"All of this being said, wanting to stay out, or appear to have stayed out of Iraqi/ Syrian/Kurdish territory and affairs is one thing and military and political realities are another. I can’t imagine I’m the only one wary of a repetition of 2011, where massive American withdrawal led to the power vacuum that eventually led to Mosul being completely occupied by jihadi fascists," Dr. Priest said about possible US withdrawal from Iraq and the Kurdistan Region in the north of the country.

“While the US has not built any new bases as they said they would early in 2020, they have ‘fortified’ them, and it seems that at least for right now, they’re bringing in more NATO troops rather than simply American troops," he said about reports that the US has transferred some of its troops to its bases in the Kurdistan Region and boosting the bases.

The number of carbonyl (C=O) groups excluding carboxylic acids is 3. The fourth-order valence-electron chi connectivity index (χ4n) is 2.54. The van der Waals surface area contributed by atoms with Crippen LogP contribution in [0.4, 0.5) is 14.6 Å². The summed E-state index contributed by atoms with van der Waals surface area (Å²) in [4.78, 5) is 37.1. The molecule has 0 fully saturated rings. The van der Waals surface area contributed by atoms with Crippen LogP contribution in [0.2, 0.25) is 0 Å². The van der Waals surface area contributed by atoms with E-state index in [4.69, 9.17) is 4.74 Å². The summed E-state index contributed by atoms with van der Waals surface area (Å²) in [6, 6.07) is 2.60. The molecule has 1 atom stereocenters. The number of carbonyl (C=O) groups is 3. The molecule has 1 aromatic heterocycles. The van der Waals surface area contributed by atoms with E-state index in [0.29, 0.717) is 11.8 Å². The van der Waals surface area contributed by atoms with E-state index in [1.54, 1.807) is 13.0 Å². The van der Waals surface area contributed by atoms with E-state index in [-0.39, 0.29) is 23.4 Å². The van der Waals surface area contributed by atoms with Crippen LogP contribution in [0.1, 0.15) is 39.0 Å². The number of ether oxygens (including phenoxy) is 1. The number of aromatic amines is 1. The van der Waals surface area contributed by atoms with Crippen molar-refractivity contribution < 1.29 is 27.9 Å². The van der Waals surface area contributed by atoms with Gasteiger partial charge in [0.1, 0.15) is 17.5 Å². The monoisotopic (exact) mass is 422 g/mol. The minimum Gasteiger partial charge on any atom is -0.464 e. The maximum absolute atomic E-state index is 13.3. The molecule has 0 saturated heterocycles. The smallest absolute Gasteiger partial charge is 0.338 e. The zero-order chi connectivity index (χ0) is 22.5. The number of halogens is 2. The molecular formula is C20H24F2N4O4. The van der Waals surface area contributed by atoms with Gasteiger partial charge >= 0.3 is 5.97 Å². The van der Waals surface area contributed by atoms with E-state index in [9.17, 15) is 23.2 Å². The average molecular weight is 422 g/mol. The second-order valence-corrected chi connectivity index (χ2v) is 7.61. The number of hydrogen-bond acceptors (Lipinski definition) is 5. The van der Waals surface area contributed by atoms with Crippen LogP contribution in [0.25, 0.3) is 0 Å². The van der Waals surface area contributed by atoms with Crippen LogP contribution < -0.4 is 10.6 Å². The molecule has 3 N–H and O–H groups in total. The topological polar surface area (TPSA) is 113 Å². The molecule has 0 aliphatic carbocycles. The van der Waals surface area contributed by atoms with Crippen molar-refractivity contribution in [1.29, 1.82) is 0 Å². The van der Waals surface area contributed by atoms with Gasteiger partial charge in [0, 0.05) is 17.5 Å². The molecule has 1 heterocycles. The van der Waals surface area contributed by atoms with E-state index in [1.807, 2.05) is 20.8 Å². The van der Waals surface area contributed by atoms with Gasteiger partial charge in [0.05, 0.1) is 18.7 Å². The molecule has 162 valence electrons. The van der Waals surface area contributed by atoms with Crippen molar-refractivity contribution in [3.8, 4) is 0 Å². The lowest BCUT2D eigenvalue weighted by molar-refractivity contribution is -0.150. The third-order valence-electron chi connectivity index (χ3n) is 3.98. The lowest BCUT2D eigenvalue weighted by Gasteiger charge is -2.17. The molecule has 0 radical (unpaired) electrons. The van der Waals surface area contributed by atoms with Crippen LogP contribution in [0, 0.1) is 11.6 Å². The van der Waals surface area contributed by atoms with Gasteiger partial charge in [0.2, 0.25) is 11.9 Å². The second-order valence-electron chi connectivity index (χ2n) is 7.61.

"As for any potential redrawing of borders, I don’t believe we’ll see anything radical from this administration. In 2006 when then Vice President Biden said, “We will see an independent Kurdistan in our lifetime,” he did so as a vice president who was looser with his opinion than his current office affords him. There was something of a running joke about how whenever he said what was on his mind it always ran contrary to the administration’s policies, lending to the ‘Good ol’ Uncle Joe’ caricature. I think we’ll see a more constrained President Biden when it comes to public statements," he said about Biden's support to the Kurdistan Region and the independence of the region from Iraq during the time he was in the former US President Barack Obama's administration.